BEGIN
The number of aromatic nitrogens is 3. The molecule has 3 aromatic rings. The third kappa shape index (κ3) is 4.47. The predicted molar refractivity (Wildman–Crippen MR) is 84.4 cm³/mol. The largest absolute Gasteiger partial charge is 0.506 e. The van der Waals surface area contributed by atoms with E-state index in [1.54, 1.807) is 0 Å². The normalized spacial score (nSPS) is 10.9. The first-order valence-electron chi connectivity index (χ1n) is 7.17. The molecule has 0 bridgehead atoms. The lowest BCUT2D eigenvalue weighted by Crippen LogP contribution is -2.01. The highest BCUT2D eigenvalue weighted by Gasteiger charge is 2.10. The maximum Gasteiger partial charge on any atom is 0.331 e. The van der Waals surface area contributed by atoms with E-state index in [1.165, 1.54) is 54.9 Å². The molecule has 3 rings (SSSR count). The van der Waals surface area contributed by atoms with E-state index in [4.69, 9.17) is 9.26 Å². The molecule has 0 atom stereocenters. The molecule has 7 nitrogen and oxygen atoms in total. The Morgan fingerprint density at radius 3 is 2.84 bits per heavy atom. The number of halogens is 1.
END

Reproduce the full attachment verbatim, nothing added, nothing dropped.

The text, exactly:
The number of aromatic nitrogens is 3. The molecule has 3 aromatic rings. The third kappa shape index (κ3) is 4.47. The predicted molar refractivity (Wildman–Crippen MR) is 84.4 cm³/mol. The largest absolute Gasteiger partial charge is 0.506 e. The van der Waals surface area contributed by atoms with E-state index in [1.54, 1.807) is 0 Å². The normalized spacial score (nSPS) is 10.9. The first-order valence-electron chi connectivity index (χ1n) is 7.17. The molecule has 0 bridgehead atoms. The lowest BCUT2D eigenvalue weighted by Crippen LogP contribution is -2.01. The highest BCUT2D eigenvalue weighted by Gasteiger charge is 2.10. The maximum Gasteiger partial charge on any atom is 0.331 e. The van der Waals surface area contributed by atoms with E-state index in [1.165, 1.54) is 54.9 Å². The molecule has 3 rings (SSSR count). The van der Waals surface area contributed by atoms with E-state index in [4.69, 9.17) is 9.26 Å². The molecule has 0 atom stereocenters. The molecule has 7 nitrogen and oxygen atoms in total. The Morgan fingerprint density at radius 3 is 2.84 bits per heavy atom. The number of halogens is 1.